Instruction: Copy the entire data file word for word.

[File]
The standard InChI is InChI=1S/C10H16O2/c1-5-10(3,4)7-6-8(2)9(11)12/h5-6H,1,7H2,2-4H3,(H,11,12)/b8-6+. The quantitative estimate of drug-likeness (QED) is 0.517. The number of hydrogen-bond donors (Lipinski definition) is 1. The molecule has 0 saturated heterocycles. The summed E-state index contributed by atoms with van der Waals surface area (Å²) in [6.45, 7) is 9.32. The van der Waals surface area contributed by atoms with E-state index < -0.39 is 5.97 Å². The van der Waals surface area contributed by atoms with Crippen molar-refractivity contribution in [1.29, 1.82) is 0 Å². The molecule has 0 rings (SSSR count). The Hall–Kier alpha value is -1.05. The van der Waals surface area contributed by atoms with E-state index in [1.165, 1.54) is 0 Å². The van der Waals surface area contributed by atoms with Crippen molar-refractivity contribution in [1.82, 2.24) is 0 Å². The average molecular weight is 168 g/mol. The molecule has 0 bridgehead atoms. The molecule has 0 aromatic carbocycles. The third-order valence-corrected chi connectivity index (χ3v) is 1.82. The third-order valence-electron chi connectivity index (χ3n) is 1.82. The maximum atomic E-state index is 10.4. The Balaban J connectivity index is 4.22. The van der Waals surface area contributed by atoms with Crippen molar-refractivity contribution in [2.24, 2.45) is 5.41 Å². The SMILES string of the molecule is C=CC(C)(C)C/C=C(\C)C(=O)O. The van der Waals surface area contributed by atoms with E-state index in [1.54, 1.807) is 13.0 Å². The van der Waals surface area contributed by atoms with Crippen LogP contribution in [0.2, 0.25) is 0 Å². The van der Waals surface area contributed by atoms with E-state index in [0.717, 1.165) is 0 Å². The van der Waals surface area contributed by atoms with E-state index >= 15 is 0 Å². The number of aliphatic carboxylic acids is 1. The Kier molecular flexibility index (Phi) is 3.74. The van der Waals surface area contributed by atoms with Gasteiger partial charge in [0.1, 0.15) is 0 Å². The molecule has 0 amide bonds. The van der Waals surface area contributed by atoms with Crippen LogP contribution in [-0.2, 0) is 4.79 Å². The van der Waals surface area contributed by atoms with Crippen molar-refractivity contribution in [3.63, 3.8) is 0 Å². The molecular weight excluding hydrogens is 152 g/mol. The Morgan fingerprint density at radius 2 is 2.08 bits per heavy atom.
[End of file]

The standard InChI is InChI=1S/C10H16O2/c1-5-10(3,4)7-6-8(2)9(11)12/h5-6H,1,7H2,2-4H3,(H,11,12)/b8-6+. The quantitative estimate of drug-likeness (QED) is 0.517. The number of hydrogen-bond donors (Lipinski definition) is 1. The molecule has 0 saturated heterocycles. The summed E-state index contributed by atoms with van der Waals surface area (Å²) in [6.45, 7) is 9.32. The van der Waals surface area contributed by atoms with E-state index < -0.39 is 5.97 Å². The van der Waals surface area contributed by atoms with Crippen molar-refractivity contribution in [1.29, 1.82) is 0 Å². The molecule has 0 rings (SSSR count). The Hall–Kier alpha value is -1.05. The van der Waals surface area contributed by atoms with E-state index in [1.165, 1.54) is 0 Å². The van der Waals surface area contributed by atoms with Crippen molar-refractivity contribution in [1.82, 2.24) is 0 Å². The average molecular weight is 168 g/mol. The molecule has 0 bridgehead atoms. The molecule has 0 aromatic carbocycles. The third-order valence-corrected chi connectivity index (χ3v) is 1.82. The third-order valence-electron chi connectivity index (χ3n) is 1.82. The maximum atomic E-state index is 10.4. The Balaban J connectivity index is 4.22. The van der Waals surface area contributed by atoms with Crippen molar-refractivity contribution in [2.24, 2.45) is 5.41 Å². The SMILES string of the molecule is C=CC(C)(C)C/C=C(\C)C(=O)O. The van der Waals surface area contributed by atoms with E-state index in [1.54, 1.807) is 13.0 Å². The van der Waals surface area contributed by atoms with Crippen LogP contribution in [0.2, 0.25) is 0 Å². The van der Waals surface area contributed by atoms with E-state index in [0.717, 1.165) is 0 Å². The van der Waals surface area contributed by atoms with E-state index >= 15 is 0 Å². The number of aliphatic carboxylic acids is 1. The Kier molecular flexibility index (Phi) is 3.74. The van der Waals surface area contributed by atoms with Gasteiger partial charge in [0.1, 0.15) is 0 Å². The molecule has 0 amide bonds. The van der Waals surface area contributed by atoms with Crippen LogP contribution in [-0.2, 0) is 4.79 Å². The van der Waals surface area contributed by atoms with Crippen molar-refractivity contribution in [3.63, 3.8) is 0 Å². The molecular weight excluding hydrogens is 152 g/mol. The Morgan fingerprint density at radius 2 is 2.08 bits per heavy atom.